On 27th May, I challenged Cllr Dobson about working groups and consultants’ reports the Council had commissioned (one of which cost over £250,000) and he reiterated as follows: “Although I thought it would be useful to have an overarching group at the beginning, it would only delay and possibly confuse the situation. The new report will show proposals to upgrade the three centres at Grantham, Bourne and Stamford and a completely new facility for the Deepings.
“As soon as the report is ready, we will have a meeting so that we can all contribute to its success by putting the plans in motion: planning and finance will need to go hand-in-hand so that we can expedite the realisation of the new centre. You will be informed at every step of the process – I promise.
“Next step: Show and discuss the plans with relevant members for each of the centres, including facilities and finance. Date: Before the end of June 2020. Method: MS Teams through invitation”.
So, having promised three times to hold a meeting with Ward Members before the end of June, what do you think he delivered to us before the end of June? … Correct – Nothing at all: no plans; no strategy; no meeting.
Undeterred, local Independent Councillors Phil Dilks, Virginia Moran and I have persevered with questions about the plans for the new leisure centre at every opportunity. These have included formal public meetings including Cabinet as well as written requests for information and informal conversations with officers. When I was first elected as a Councillor I didn’t expect to take on the role of an investigative journalist but that’s seems to be an essential part of the role.
At a SKDC Cabinet meeting on 16th June, I asked about the Leisure Centres and Cllr Dobson, Deputy Leader, responded that “before the September meeting of the Cabinet a meeting would be arranged with the Chairman of the Finance, Economic Development and Corporate Services OSC to confirm a date for a joint meeting to discuss the leisure programme and the options available to the Council”.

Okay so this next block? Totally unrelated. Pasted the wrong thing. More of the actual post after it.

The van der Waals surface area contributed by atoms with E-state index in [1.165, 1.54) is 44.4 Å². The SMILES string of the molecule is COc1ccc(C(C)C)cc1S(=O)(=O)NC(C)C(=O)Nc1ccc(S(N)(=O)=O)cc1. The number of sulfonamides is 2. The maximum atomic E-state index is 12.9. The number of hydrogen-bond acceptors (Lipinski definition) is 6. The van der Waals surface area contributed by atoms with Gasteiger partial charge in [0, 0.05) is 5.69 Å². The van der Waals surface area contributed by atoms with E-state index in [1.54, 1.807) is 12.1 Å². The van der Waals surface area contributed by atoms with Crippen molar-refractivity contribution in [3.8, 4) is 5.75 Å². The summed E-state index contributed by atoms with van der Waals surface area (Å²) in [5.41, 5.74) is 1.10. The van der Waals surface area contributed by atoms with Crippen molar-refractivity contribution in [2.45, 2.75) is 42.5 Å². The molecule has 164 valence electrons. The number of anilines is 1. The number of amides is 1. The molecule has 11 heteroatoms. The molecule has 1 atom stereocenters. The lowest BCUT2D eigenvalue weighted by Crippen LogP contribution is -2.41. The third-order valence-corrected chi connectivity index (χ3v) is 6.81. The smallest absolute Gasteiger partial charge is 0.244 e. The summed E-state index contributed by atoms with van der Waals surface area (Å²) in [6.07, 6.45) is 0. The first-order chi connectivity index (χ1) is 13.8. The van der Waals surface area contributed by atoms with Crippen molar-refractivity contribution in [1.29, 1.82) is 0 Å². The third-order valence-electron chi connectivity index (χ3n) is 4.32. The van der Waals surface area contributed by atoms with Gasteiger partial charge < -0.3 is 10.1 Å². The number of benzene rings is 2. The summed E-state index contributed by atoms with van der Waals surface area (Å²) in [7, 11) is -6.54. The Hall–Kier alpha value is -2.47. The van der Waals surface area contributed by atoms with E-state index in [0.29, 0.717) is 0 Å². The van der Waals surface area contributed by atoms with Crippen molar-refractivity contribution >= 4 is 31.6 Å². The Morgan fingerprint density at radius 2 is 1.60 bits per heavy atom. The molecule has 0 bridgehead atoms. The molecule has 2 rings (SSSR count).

He also added that “consultation had been carried out with an architect who had undertaken design for Sport England projects”.
The Cabinet minutes also record that “The Leader of the Council stated that the leisure programme would be the largest expenditure that the Council had confirmed that engagement would take place with local Ward Members (sic). There would be opportunity for Members to debate the issue at the joint OSC meeting, Cabinet and Council, which would make the final decision”.
Further questions were asked at the following Cabinet meeting of 7th July for which the minutes are not yet available. At that meeting, a workplan was presented which stated that Cabinet meeting of 8th September would “consider the Procurement Strategy and Investment Proposals for the Leisure facilities within the District Leisure Centres” and “agree the approach to delivering the programme to enhance leisure opportunities for everyone”. I challenged the Deputy Leader over whether this time-scale was realistic and he admitted that it was extremely unlikely that the necessary consultation would be completed by that date; nevertheless the workplan was approved.
Questions about the existing Leisure Centre were asked during the extremely chaotic Full Council meeting of 16th July but unfortunately the agenda item concerning Leisure Centres was held in closed session so I am forbidden to report the questions and answers at that meeting.